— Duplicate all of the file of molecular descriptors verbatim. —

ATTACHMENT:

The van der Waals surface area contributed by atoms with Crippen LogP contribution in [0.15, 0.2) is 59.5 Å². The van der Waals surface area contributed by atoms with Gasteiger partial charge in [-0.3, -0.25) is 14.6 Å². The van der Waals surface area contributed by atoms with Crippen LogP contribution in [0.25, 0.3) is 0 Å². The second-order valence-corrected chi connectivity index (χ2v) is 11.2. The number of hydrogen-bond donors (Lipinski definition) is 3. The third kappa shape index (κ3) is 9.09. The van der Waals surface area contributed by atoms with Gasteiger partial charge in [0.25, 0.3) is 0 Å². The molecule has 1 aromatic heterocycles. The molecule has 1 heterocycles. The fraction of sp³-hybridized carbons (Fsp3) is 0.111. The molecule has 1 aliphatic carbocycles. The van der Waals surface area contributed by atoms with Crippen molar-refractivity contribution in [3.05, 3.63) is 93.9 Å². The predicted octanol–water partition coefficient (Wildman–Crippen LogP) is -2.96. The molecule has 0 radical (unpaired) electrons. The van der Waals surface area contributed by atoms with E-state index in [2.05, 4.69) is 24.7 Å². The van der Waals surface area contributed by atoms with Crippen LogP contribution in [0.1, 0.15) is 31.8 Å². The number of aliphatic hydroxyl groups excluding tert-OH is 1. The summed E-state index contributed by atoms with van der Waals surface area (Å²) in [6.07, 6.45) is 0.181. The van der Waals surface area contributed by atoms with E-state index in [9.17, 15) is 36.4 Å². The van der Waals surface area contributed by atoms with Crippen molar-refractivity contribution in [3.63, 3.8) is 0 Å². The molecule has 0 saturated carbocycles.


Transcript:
The van der Waals surface area contributed by atoms with Crippen LogP contribution in [0.15, 0.2) is 59.5 Å². The van der Waals surface area contributed by atoms with Gasteiger partial charge in [-0.3, -0.25) is 14.6 Å². The van der Waals surface area contributed by atoms with Crippen LogP contribution in [0.25, 0.3) is 0 Å². The second-order valence-corrected chi connectivity index (χ2v) is 11.2. The number of hydrogen-bond donors (Lipinski definition) is 3. The third kappa shape index (κ3) is 9.09. The van der Waals surface area contributed by atoms with Gasteiger partial charge in [0.25, 0.3) is 0 Å². The molecule has 1 aromatic heterocycles. The molecule has 1 heterocycles. The fraction of sp³-hybridized carbons (Fsp3) is 0.111. The molecule has 1 aliphatic carbocycles. The van der Waals surface area contributed by atoms with Crippen molar-refractivity contribution in [3.05, 3.63) is 93.9 Å². The predicted octanol–water partition coefficient (Wildman–Crippen LogP) is -2.96. The molecule has 0 radical (unpaired) electrons. The van der Waals surface area contributed by atoms with E-state index in [2.05, 4.69) is 24.7 Å². The van der Waals surface area contributed by atoms with Crippen LogP contribution in [0.1, 0.15) is 31.8 Å². The number of aliphatic hydroxyl groups excluding tert-OH is 1. The summed E-state index contributed by atoms with van der Waals surface area (Å²) in [6.07, 6.45) is 0.181. The van der Waals surface area contributed by atoms with E-state index in [9.17, 15) is 36.4 Å². The van der Waals surface area contributed by atoms with Crippen molar-refractivity contribution in [3.63, 3.8) is 0 Å². The molecule has 0 saturated carbocycles.